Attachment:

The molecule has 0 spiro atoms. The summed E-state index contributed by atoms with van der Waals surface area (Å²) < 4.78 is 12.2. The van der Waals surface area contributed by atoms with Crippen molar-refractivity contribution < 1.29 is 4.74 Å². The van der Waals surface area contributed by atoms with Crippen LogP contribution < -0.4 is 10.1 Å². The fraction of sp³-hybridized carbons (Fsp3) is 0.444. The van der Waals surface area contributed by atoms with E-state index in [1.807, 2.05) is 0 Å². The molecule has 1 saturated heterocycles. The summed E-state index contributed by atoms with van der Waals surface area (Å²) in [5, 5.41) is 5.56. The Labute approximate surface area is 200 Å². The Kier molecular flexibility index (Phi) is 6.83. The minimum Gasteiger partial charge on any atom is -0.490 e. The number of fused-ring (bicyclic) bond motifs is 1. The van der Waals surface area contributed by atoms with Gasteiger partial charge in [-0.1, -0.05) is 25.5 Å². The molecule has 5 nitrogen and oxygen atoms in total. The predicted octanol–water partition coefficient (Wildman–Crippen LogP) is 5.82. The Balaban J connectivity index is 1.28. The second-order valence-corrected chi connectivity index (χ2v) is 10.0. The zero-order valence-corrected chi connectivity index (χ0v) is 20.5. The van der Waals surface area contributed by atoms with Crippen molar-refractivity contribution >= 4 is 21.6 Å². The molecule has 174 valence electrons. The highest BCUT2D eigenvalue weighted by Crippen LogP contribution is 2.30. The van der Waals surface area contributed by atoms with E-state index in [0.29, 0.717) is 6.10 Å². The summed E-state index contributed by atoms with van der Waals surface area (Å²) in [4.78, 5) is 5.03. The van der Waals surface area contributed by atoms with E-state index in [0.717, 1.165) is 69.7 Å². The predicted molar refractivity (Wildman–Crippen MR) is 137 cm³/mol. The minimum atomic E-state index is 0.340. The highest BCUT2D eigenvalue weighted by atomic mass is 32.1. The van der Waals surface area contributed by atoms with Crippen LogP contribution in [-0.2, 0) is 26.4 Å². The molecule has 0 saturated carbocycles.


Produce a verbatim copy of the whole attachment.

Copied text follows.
The molecule has 0 spiro atoms. The summed E-state index contributed by atoms with van der Waals surface area (Å²) < 4.78 is 12.2. The van der Waals surface area contributed by atoms with Crippen molar-refractivity contribution < 1.29 is 4.74 Å². The van der Waals surface area contributed by atoms with Crippen LogP contribution < -0.4 is 10.1 Å². The fraction of sp³-hybridized carbons (Fsp3) is 0.444. The van der Waals surface area contributed by atoms with E-state index in [1.807, 2.05) is 0 Å². The molecule has 1 saturated heterocycles. The summed E-state index contributed by atoms with van der Waals surface area (Å²) in [5, 5.41) is 5.56. The Labute approximate surface area is 200 Å². The Kier molecular flexibility index (Phi) is 6.83. The minimum Gasteiger partial charge on any atom is -0.490 e. The number of fused-ring (bicyclic) bond motifs is 1. The van der Waals surface area contributed by atoms with Gasteiger partial charge in [-0.1, -0.05) is 25.5 Å². The molecule has 5 nitrogen and oxygen atoms in total. The predicted octanol–water partition coefficient (Wildman–Crippen LogP) is 5.82. The Balaban J connectivity index is 1.28. The second-order valence-corrected chi connectivity index (χ2v) is 10.0. The zero-order valence-corrected chi connectivity index (χ0v) is 20.5. The van der Waals surface area contributed by atoms with Crippen molar-refractivity contribution >= 4 is 21.6 Å². The molecule has 174 valence electrons. The highest BCUT2D eigenvalue weighted by Crippen LogP contribution is 2.30. The van der Waals surface area contributed by atoms with E-state index in [0.29, 0.717) is 6.10 Å². The summed E-state index contributed by atoms with van der Waals surface area (Å²) in [4.78, 5) is 5.03. The van der Waals surface area contributed by atoms with E-state index in [0.717, 1.165) is 69.7 Å². The predicted molar refractivity (Wildman–Crippen MR) is 137 cm³/mol. The minimum atomic E-state index is 0.340. The highest BCUT2D eigenvalue weighted by atomic mass is 32.1. The van der Waals surface area contributed by atoms with Crippen LogP contribution in [-0.2, 0) is 26.4 Å². The molecule has 0 saturated carbocycles.